Posted by: notdeaddinosaur | July 13, 2007

A Picture is Worth a Thousand Words

Many thanks to Maria of Intueri for letting me participate after the fact, so to speak.

Here are the rules: Write a medically related story of fewer than 1000 words inspired by the following image:

George and Joan sat together in the front seat of their car, gathering their courage. In the back seat sat their infant daughter, sleeping peacefully in her car seat, too young to understand the deformity her parents were desperately seeking to correct.

“Shall we?” asked George.

Joan nodded silently, but didn’t unbuckle her seatbelt. George put his arm around her.

“What’s wrong?”

Joan buried her head in his shoulder.

“What if this doctor can’t do anything for her either?”

George’s arm tightened about his young wife.

“Then we’ll find someone else. And we won’t stop until we can find someone who can.”

Joan shook her head.

“She’s so beautiful! Just — different. All I want is for her to grow up normally, to live a normal life. Not have everyone staring at her.” Joan sighed again, then undid her seatbelt and opened the car door. “I’m ready. Let’s go.”

George reached into the back seat and unbuckled little Mollie, gently lifting her onto his shoulder without waking her. They rode the elevator to the sixth floor of the medical building in silence. As the door opened, Mollie began to stir. George rearranged her in his arms while Joan perused the directory on the wall. She pointed to the right.

“Down here.”

They proceeded down the hallway to suite 614 where the words “Plastic Surgery” stood out in stark plastic letters on the walnut door. George pushed it open and let Joan enter before him. She walked straight over to the desk, returning with the usual clipboard of forms. She sat down and handed them to George, taking the baby from him to nurse. Mollie suckled away as her father made short work of the sheaf of forms. He’d filled out similar ones at least a dozen times since her birth a month ago.

Finally they were escorted back into the inner sanctum of the consultation room. Like the other plastic surgery offices they’d seen so many of, it was ornately decorated in sophisticated mahogany and leather. The doctor kept them waiting just long enough for them to be impressed but not long enough to become annoyed.

This doctor was older than the others they had consulted. George and Joan had chosen him for precisely this reason. Perhaps his greater experience would make the difference between a normal life and the one their daughter currently faced.

This was one medical scenario where the history was secondary. One look at the infant’s face told the doctor all he needed to know. He walked around his desk and knelt in front of Joan, gently pulling the blanket away from the baby’s face as he asked, “May I?”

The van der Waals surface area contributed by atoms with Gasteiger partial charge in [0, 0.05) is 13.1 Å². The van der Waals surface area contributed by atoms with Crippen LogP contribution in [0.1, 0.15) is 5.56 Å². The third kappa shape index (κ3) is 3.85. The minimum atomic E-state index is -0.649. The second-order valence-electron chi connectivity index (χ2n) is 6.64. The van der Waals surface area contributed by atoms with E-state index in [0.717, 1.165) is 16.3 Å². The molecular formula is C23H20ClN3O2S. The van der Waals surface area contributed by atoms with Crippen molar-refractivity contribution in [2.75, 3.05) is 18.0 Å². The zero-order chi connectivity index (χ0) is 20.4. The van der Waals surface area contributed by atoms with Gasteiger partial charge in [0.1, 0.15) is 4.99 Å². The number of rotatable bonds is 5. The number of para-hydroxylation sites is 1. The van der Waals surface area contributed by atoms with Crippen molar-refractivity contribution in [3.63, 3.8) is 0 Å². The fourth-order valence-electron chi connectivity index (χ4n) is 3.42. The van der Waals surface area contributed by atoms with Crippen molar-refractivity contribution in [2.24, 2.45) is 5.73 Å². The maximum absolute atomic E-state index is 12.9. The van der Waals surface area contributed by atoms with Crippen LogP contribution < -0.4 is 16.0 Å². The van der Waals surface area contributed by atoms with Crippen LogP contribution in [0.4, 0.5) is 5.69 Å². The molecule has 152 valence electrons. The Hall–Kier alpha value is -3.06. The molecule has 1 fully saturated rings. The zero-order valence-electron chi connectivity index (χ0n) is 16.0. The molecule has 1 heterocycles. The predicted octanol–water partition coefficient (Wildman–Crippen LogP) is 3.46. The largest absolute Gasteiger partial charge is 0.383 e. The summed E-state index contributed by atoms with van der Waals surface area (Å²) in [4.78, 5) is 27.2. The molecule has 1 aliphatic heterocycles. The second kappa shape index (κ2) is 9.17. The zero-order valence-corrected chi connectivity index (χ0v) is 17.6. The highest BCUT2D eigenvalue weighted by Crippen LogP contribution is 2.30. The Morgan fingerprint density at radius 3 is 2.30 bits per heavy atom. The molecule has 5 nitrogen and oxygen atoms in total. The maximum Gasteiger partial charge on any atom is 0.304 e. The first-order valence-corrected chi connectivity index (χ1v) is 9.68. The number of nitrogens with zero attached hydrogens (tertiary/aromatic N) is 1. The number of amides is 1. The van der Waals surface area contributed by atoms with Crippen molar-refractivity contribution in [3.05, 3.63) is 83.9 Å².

Joan nodded her assent and sat silently as the doctor turned the baby’s head first this way, then that. To her surprise, Mollie tolerated his touch. Perhaps she knew he only wanted to help. He palpated both sides of her face carefully, considering the texture of the tissues. Finally he stood up, walked back around the desk and seated himself, folding his hands in front of him.

“I’m very sorry, but there really isn’t anything we can do.”

Joan struggled with tears while George struggled with his temper.

“What do you mean, there’s nothing you can do? There must be something. We’ve seen every plastic surgeon in town. Someone must be able to do something!”

“I’m really very sorry, but it wouldn’t matter if you spoke to every plastic surgeon in the universe. I’m afraid there’s nothing that can be done. As you know, our masks are more than just pigmentation. They consist of complex tissues containing collections of dilated blood vessels that give each one of us our uniquely textured and colored mask around the eyes and cheeks.” He nodded to Joan. “For example, Mrs. Smith, your mask is fine and flat between your eyes, becoming fuller and more variegated on your cheeks, whereas your husband’s is much wider over the nose, and comes all the way down to the corners of his mouth.”

Ignoring his flattering assessment of her looks, Joan refused to accept the finality of the doctor’s pronouncement.

“What about tattooing? Anything to make it more symmetrical. More…” Her voice cracked. “More normal.”

“I’m sorry, Mrs. Smith, but a tattoo wouldn’t look genuine. A lot of the character of the mask is its texture.”

George had heard enough.

“Thank you for your time, Doctor.” He stood and leaned over to take little Mollie in his arms. She smiled at him, her lopsided face brightening.

“You’re welcome, Mr. Smith. As I say, I really wish there was something I could offer.”

“Never mind, Doctor. You’ve been very kind. Come on, honey.”

Joan stood and turned to go, but twisted around to look pleadingly at the doctor one last time. He saw her glance and shook his head sadly, but firmly and with finality.

Silently the young family retraced their steps down the hall, to the elevator, through the lobby and out into the bright sunshine. George turned to Joan and saw that she was crying.

“Don’t worry, honey,” he murmured reassuringly as he put his arm around her. “Everything will be alright.”

Joan nodded, but found herself despairing. The pale, smooth, unmarked left side of her poor little daughter’s face would forever be a source of staring and pointing. Somehow she and George would have to teach their child to hold her head high, ignoring the whispers and worse, trying to help her to live a full and happy life despite having only half a face to present to the world.

As if echoing her father’s optimism, Mollie smiled at her mother, her asymmetric features beaming with love and innocence. Joan couldn’t help but smile back.


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